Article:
Written by Kerry Elizabeth Blickenderfer-Black on 8 November, 2013

Lori scrimped and saved, eating only packaged noodles and doing without luxuries or outings.  Money was always tight in her life as a college student, but she had a goal.  Relying on friends for rides was often dangerously dodgy, and the public transportation was not readily available at their campus.  So Lori was going to buy a car of her own. 

She scoured the internet for good automotive bargains.  Her excitement when she found one at a small used car dealership across the state border in Ohio was uncontainable.  She reviewed the ‘Consumer Reports’ on the ten year old Dodge Neon, and it was largely favorable.  The one that she purchased was a bright blue, like her boyfriend, David’s eyes, and low in mileage.   

However, the car should have been a yellow like the lemon it was. 

After making the purchase, the excited teen drove the newly-purchased car by her parents’ house, hoping to prove how much she’d grown in independence and competence.  Her mom and dad told her that it was a nice car and that they hoped it would work well for her.  After being parked in her parents’ driveway for the duration of a luncheon, the battery went dead and required a jump from her Dad’s car.  She then drove the 65 miles to her campus.  Once at this destination, from her new-to-her car’s underbelly, transmission fluid hemorrhaged.   

Dad loaned the money for the repairs.  She did not want to accept the money as a gift, as offered, and insisted that she repay.  The repair put the car out of commission for three days while the mechanics at the Radiator King completed the work.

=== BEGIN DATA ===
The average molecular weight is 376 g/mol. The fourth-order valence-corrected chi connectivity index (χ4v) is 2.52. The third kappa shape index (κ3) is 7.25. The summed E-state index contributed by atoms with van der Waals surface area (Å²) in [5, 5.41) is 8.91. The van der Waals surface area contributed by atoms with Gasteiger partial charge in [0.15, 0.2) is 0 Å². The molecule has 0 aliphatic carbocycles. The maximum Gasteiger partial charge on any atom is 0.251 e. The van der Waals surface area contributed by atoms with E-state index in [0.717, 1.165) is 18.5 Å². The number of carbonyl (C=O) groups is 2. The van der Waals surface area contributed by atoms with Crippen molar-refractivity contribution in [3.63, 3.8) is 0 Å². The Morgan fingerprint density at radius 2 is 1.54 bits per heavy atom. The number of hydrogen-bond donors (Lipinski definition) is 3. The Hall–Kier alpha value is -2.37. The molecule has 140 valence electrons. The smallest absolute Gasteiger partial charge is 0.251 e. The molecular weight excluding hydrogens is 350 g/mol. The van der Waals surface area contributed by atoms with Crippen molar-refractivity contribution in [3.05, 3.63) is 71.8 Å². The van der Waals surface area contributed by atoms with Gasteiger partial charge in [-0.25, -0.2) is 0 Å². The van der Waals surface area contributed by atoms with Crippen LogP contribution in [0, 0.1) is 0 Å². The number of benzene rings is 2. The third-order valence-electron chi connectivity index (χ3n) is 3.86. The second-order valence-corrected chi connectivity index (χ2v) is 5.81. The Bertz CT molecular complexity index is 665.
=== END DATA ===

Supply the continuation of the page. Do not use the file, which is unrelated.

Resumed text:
David was not enthusiastic about Lori’s purchase.  He seemed to resent the freedom that having her own conveyance offered.  He also did not like that she was able to attend all of the parties to which he was invited if she so desired.  The couple broke up when Lori realized how stifling the relationship, and David realized that he would not be able to bridle Lori any longer.

Two weeks later, Lori took the car to a local automotive repair place for an oil change and to check on a rattle that she thought was at the back part of her vehicle.

The manager who met her was shorter, with freckles, a mustache, close cut beard, and short, auburn hair.  He looked tired as he took her information and set his mechanic to work.  The mechanic put her car up on the rack to start the oil change and check as instructed.  He called the manager to him, which caught Lori’s attention.  The pair poked and prodded the underbelly, clearing displeased with the inspection.

Sway bar links and tie rod ends were broken, the undercarriage rusted.  It was, she was told, unsafe to drive her vehicle.  When asked what she should do, the mechanics suggested that Lori take the car to a dealership as a trade-in.  She would not recoup the invested money, but trading in the car would at least provide a down payment for a safe mode of transportation.  Or, they joked when they saw her stricken expression, she could list it on line and sell it to some other unsuspecting chap. 

Of course, she would not do such a terrible thing.  Instead, she learned that in life, even the nicest, best researched appearance means nothing at all if the undercarriage is in disrepair.